From Orson Welles’ most famous work to a rare TV play I hadn’t seen before. The Fountain of Youth was a 25-minute adaptation of a John Collier story, Youth from Vienna, made for Desilu in 1956. Welles had returned to Hollywood after a long absence, hoping that his reputation for unreliability might have subsided enough for him to find more work there. The deal with Desilu was for a series of adaptations of short stories of which The Fountain of Youth was the pilot episode. It’s no surprise to read that the series wasn’t taken up by the networks because its storytelling technique—combining Welles’ narration with still-frame montage, rapid background changes, flash cuts, and characters mouthing dialogue in Welles’ voice—was considered too sophisticated for the American public. A screening of the pilot two years later won an award.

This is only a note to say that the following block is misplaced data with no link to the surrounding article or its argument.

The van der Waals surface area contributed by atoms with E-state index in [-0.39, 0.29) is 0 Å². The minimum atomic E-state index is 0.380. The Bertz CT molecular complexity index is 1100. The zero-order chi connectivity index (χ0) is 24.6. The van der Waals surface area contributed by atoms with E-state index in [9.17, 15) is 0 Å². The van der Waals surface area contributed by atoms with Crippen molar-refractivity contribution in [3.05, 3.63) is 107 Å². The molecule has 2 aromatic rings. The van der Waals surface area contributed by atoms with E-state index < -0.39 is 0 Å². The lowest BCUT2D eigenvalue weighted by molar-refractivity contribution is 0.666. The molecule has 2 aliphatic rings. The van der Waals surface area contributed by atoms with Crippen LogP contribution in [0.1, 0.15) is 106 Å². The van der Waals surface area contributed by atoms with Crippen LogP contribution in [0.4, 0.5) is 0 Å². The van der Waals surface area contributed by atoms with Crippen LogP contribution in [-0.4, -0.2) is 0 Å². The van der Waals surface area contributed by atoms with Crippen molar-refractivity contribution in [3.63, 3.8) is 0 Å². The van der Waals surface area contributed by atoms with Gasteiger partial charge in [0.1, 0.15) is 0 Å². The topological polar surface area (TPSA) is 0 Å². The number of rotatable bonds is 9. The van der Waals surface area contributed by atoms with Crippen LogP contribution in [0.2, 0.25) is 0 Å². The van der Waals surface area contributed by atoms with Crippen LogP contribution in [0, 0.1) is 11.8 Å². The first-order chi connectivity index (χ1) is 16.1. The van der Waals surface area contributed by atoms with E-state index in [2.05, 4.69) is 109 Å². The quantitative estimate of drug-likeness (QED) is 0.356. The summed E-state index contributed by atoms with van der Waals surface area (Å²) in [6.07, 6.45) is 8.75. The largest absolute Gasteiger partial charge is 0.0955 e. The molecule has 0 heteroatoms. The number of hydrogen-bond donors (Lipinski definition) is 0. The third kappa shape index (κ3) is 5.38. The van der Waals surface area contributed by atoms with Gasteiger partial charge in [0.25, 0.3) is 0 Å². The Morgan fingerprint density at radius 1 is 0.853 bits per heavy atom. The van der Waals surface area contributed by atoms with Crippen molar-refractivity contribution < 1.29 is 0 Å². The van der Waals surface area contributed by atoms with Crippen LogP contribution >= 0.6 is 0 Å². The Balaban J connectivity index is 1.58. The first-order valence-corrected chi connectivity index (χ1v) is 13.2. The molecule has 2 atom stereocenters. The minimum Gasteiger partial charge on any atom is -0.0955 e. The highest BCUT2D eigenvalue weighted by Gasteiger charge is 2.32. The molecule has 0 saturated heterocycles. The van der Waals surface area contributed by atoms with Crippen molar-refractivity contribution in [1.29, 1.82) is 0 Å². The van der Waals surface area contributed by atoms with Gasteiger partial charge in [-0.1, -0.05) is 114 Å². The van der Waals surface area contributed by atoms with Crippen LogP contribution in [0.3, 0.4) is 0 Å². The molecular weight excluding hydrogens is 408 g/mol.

The copy at YouTube is terrible quality but this is still great viewing for Welles enthusiasts. The technical aspects aren’t so surprising today but they show how much of an innovator Welles could be whatever the medium he was working in. Watch out for Nancy Kulp—better known as Miss Hathaway from The Beverly Hillbillies—in a minor role.